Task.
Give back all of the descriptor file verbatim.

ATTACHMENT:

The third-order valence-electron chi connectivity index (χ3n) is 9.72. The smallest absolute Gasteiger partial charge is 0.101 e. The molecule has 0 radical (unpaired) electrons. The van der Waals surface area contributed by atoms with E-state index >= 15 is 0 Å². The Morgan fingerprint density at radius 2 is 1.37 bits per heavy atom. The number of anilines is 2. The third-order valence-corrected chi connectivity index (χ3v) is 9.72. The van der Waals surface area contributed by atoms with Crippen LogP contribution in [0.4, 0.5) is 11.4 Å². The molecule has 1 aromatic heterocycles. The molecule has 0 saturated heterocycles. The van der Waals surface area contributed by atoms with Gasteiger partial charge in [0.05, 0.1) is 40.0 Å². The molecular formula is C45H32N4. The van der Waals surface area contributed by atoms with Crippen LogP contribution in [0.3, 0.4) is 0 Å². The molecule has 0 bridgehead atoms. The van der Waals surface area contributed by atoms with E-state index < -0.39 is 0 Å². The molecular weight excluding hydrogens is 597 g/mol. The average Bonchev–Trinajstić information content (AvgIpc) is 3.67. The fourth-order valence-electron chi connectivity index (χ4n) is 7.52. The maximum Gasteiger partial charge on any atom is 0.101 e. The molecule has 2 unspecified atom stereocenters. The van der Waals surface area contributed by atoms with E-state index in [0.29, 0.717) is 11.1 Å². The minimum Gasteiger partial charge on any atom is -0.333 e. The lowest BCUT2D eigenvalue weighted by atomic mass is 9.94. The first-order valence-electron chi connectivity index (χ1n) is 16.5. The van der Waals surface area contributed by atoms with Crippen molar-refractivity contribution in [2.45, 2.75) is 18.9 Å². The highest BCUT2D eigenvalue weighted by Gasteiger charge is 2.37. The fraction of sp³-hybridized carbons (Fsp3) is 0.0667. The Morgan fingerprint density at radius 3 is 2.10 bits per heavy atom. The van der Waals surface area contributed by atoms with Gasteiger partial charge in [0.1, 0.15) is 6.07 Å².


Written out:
The third-order valence-electron chi connectivity index (χ3n) is 9.72. The smallest absolute Gasteiger partial charge is 0.101 e. The molecule has 0 radical (unpaired) electrons. The van der Waals surface area contributed by atoms with E-state index >= 15 is 0 Å². The Morgan fingerprint density at radius 2 is 1.37 bits per heavy atom. The number of anilines is 2. The third-order valence-corrected chi connectivity index (χ3v) is 9.72. The van der Waals surface area contributed by atoms with Crippen LogP contribution in [0.4, 0.5) is 11.4 Å². The molecule has 1 aromatic heterocycles. The molecule has 0 saturated heterocycles. The van der Waals surface area contributed by atoms with Gasteiger partial charge in [0.05, 0.1) is 40.0 Å². The molecular formula is C45H32N4. The van der Waals surface area contributed by atoms with Crippen LogP contribution in [0.3, 0.4) is 0 Å². The molecule has 0 bridgehead atoms. The van der Waals surface area contributed by atoms with E-state index < -0.39 is 0 Å². The molecular weight excluding hydrogens is 597 g/mol. The average Bonchev–Trinajstić information content (AvgIpc) is 3.67. The fourth-order valence-electron chi connectivity index (χ4n) is 7.52. The maximum Gasteiger partial charge on any atom is 0.101 e. The molecule has 2 unspecified atom stereocenters. The van der Waals surface area contributed by atoms with E-state index in [0.29, 0.717) is 11.1 Å². The minimum Gasteiger partial charge on any atom is -0.333 e. The lowest BCUT2D eigenvalue weighted by atomic mass is 9.94. The first-order valence-electron chi connectivity index (χ1n) is 16.5. The van der Waals surface area contributed by atoms with Crippen molar-refractivity contribution in [2.45, 2.75) is 18.9 Å². The highest BCUT2D eigenvalue weighted by Gasteiger charge is 2.37. The fraction of sp³-hybridized carbons (Fsp3) is 0.0667. The Morgan fingerprint density at radius 3 is 2.10 bits per heavy atom. The van der Waals surface area contributed by atoms with Gasteiger partial charge in [0.1, 0.15) is 6.07 Å².